M= Mango. Windows Phone 7.5, code-named “Mango,” is the latest update of the Windows Phone operating system. While it was critically well-received after it started rolling out in September, Windows Phone still wasn’t able to gain much traction by the end of the year. Will 2012 be different?
N= Nokia. In February, the Finnish phone maker and Microsoft announced they were teaming up, with Nokia using primarily Windows Phone as its smartphone platform. Nokia launched its first Windows Phones — the Lumia 800 and Lumia 710 — in October. Next year is huge for the partnership — and their future in the smartphone market.
O= Office. More than 100 million copies of Office 2010 have been sold since its launch in May 2010. It helped Microsoft’s Business division reach $5.62 billion in sales in the most recent quarter.
P= Patents. Patents have become a financial and competitive strategy among tech companies, with Microsoft right in the thick of things. Mostly, the company contends that features in Google’s Android infringe on Microsoft patents. It has sought patent-licensing agreements with phone makers who use Android, or taken them to court. By the end of 2011, it had reached licensing agreements with 10 manufacturers that together represent more than 50 percent of Android devices. It was in litigation with Barnes & Noble and Inventec. In its litigation with a third company — Motorola — the International Trade Commission found in December that Motorola infringed on one of Microsoft’s patents, but not on six others.
Q= Quarterly earnings. Even if Microsoft’s stock price is flat, its quarterly earnings have performed solidly, thanks in large part to Windows, Office, and the Server and Tools business. For fiscal 2011, the company reached $69.9 billion in sales, with $23.2 billion in profit.
R= Re-imagining. That’s what Microsoft says it’s doing with Windows 8 (see W). And it really wants to tell you about it. “Windows 8 is a re-imagining of Windows, from the chip to the interface,” Julie Larson-Green wrote in June after the first demonstration of the new operating system at the D9 conference. “Windows 8 is a bold re-imagining of what Windows could be,” Windows President Steven Sinofsky said at Build. “If Windows 8 is Windows re-imagined … we’re also in the process of re-imagining Microsoft,” Ballmer declared, also at Build. Imagine that.
S= Skype. Microsoft bought the Internet phone company for $8.5 billion, its largest purchase ever. Skype is now a business division within Microsoft, which presumably will integrate with its own offerings, including Lync, Outlook and Xbox. Will Skype’s 170 million monthly users continue to be able to use its Internet voice and video-calling features for free? And will Microsoft do right by Skype? We’ll see in 2012.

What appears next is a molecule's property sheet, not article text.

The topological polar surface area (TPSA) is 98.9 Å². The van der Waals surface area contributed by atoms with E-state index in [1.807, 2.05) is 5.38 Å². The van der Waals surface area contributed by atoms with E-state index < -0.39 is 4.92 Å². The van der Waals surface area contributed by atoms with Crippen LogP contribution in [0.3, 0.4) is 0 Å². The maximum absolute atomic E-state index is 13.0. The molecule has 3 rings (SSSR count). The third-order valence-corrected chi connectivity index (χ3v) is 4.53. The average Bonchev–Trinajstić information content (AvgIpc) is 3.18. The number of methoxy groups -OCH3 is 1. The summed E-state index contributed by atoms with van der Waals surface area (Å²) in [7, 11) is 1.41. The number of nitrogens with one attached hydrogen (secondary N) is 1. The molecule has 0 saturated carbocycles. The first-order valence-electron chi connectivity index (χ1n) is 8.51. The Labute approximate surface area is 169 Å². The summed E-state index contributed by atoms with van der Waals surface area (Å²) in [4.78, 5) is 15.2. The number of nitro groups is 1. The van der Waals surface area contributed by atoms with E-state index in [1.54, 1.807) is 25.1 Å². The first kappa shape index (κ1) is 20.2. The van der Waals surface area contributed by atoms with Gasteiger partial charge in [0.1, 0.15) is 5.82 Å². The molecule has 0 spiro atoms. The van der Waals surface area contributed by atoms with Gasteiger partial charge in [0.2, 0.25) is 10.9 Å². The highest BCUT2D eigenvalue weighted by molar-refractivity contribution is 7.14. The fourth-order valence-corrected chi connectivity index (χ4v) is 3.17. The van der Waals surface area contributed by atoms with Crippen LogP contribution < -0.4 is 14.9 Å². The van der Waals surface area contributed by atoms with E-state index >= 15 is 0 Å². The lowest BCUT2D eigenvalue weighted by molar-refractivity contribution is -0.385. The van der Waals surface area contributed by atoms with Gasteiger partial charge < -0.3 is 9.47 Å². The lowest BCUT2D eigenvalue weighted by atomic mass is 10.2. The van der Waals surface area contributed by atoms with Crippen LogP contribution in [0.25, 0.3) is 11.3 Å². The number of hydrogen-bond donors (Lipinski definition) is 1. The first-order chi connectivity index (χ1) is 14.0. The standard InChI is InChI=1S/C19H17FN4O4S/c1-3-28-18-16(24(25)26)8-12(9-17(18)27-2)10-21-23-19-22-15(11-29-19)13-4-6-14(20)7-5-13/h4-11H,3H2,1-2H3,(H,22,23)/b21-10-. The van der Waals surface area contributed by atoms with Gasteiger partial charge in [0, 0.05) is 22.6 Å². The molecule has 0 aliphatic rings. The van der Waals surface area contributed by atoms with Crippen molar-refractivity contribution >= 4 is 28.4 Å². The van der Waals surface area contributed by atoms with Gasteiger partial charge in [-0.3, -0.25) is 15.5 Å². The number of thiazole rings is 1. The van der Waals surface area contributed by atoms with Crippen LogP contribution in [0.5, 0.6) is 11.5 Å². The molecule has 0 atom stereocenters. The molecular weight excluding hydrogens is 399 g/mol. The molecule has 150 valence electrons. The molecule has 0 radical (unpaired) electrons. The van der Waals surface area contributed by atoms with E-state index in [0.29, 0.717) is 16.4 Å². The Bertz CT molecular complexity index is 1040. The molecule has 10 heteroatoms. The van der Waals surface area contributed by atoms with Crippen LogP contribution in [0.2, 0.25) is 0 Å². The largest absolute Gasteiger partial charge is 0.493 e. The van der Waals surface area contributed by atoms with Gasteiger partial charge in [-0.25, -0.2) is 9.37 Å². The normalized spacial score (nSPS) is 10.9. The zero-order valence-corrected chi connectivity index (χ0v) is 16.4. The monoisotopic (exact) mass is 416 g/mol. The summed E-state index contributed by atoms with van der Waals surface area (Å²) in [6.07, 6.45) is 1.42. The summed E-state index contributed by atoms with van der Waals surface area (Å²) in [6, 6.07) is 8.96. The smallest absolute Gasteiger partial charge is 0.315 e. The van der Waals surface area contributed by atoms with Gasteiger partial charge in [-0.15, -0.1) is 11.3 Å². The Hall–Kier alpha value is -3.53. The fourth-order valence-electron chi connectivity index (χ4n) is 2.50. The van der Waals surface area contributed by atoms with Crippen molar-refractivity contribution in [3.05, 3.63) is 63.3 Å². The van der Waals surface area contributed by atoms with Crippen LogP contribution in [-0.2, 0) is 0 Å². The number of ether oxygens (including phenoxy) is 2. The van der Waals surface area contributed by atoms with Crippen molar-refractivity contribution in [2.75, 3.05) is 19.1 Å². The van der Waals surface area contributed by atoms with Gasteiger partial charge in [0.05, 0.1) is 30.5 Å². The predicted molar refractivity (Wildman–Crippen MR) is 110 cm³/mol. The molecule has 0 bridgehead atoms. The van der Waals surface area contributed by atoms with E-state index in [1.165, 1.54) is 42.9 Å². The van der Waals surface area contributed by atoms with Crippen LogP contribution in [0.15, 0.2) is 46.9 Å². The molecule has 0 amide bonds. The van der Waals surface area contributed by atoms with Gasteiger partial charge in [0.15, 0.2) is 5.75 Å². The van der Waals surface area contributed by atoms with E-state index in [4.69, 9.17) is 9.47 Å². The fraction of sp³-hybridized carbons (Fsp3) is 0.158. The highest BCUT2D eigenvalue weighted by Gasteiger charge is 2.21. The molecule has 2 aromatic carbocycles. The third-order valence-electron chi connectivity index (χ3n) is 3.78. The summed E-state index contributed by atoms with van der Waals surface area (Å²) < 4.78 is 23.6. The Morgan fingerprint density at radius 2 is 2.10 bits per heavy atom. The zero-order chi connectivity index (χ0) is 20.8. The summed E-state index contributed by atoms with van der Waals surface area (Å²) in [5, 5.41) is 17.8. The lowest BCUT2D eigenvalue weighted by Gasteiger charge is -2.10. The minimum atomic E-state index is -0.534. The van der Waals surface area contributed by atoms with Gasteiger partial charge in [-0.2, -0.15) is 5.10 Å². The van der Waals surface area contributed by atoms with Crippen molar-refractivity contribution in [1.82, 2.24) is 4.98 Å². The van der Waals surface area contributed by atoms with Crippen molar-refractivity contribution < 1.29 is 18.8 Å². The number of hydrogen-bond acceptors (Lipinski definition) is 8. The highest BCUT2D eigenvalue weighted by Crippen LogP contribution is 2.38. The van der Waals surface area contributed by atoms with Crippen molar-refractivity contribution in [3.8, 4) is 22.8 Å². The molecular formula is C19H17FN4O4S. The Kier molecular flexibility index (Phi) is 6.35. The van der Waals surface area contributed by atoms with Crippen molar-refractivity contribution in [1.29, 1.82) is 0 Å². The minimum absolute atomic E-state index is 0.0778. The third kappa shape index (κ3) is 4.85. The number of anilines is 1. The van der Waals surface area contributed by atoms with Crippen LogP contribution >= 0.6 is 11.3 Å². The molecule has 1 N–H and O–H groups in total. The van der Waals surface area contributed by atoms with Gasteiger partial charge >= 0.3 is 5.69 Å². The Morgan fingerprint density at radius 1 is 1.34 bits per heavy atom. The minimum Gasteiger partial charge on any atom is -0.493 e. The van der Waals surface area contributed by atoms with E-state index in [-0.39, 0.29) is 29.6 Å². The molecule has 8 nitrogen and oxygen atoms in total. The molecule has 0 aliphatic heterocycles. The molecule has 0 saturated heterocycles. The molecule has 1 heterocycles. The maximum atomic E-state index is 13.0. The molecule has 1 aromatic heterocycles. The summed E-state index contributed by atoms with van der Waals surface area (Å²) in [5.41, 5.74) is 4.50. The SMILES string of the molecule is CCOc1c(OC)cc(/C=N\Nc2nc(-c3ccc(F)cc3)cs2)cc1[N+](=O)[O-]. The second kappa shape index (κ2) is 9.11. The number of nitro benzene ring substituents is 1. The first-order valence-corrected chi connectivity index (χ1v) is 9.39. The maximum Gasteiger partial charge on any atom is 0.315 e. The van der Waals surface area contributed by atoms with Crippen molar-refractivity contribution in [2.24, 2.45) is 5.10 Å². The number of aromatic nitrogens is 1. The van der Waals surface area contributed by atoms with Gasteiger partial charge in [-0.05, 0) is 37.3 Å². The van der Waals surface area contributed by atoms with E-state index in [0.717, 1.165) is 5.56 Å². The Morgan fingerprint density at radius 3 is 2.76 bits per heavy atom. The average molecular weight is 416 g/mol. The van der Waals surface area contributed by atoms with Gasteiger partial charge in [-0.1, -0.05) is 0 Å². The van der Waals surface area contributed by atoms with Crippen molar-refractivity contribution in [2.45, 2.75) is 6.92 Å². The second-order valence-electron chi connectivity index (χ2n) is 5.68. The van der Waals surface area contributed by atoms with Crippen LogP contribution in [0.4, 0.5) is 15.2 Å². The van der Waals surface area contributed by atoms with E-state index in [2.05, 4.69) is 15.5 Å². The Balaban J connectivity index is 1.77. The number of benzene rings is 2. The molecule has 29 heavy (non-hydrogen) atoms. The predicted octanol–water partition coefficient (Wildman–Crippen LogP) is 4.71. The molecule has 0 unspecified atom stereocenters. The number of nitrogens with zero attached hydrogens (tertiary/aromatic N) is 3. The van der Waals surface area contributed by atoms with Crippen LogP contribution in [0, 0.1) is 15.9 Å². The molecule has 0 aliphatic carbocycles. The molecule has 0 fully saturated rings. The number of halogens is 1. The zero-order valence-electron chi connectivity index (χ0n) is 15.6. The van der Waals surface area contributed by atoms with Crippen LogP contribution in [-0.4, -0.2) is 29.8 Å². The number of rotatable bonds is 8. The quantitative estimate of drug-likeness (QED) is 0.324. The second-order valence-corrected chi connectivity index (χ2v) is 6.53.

T= Tulalip. The internal code name for what turned out to be So.cl, Microsoft’s experimental social network and search site for students, unveiled in December. The Tulalip Tribes were unhappy about it, saying the name infringed on the tribes’ name. Microsoft apologized and dropped the code name.
U= University Village Microsoft Store. In October, the company launched its U-Village retail store — its 12th nationwide and second in the Seattle area. By the end of the year, the company had 14 Microsoft Stores, with plans to get to 75 in the next three years.
V= VMware. The Redmond software giant’s competitor was the subject of a Microsoft spoof video characterizing VMware’s emphasis on virtualization as stuck in the past.
W= Windows 8. The re-imagined operating system (see R) is expected to launch in a beta test in February. Windows 8 is the first Windows version designed from the beginning to work on both tablets and PCs. A lot is riding on it, including proof that Microsoft can still dominate computing in a world where competitors have zoomed ahead on mobile devices.
X= Xbox. The hugely successful Xbox 360 (58 million consoles sold so far) got a dashboard update in December, with expanded Kinect voice and gesture controls and the goal of bringing content from dozens of video providers to Xbox. It was another step toward Microsoft’s vision of the Xbox as the living-room family-entertainment center.
Y= Y chromosome: What most employees of Microsoft have. Men made up 76 percent of Microsoft’s global workforce last fiscal year, according to its 2011 Citizenship Report.
Z= Zune. RIP, Zune Player. There were a few days in October when we didn’t know your fate: First, Microsoft seemed to say you were dead, then not dead, then, finally, definitely dead. Your spirit lives on in the Zune music and video service in PCs, Xbox, Windows Phone and existing Zune players.
Janet I. Tu: 206-464-2272 or email@example.com. On Twitter @janettu. Information from The Seattle Times archive was used in this report.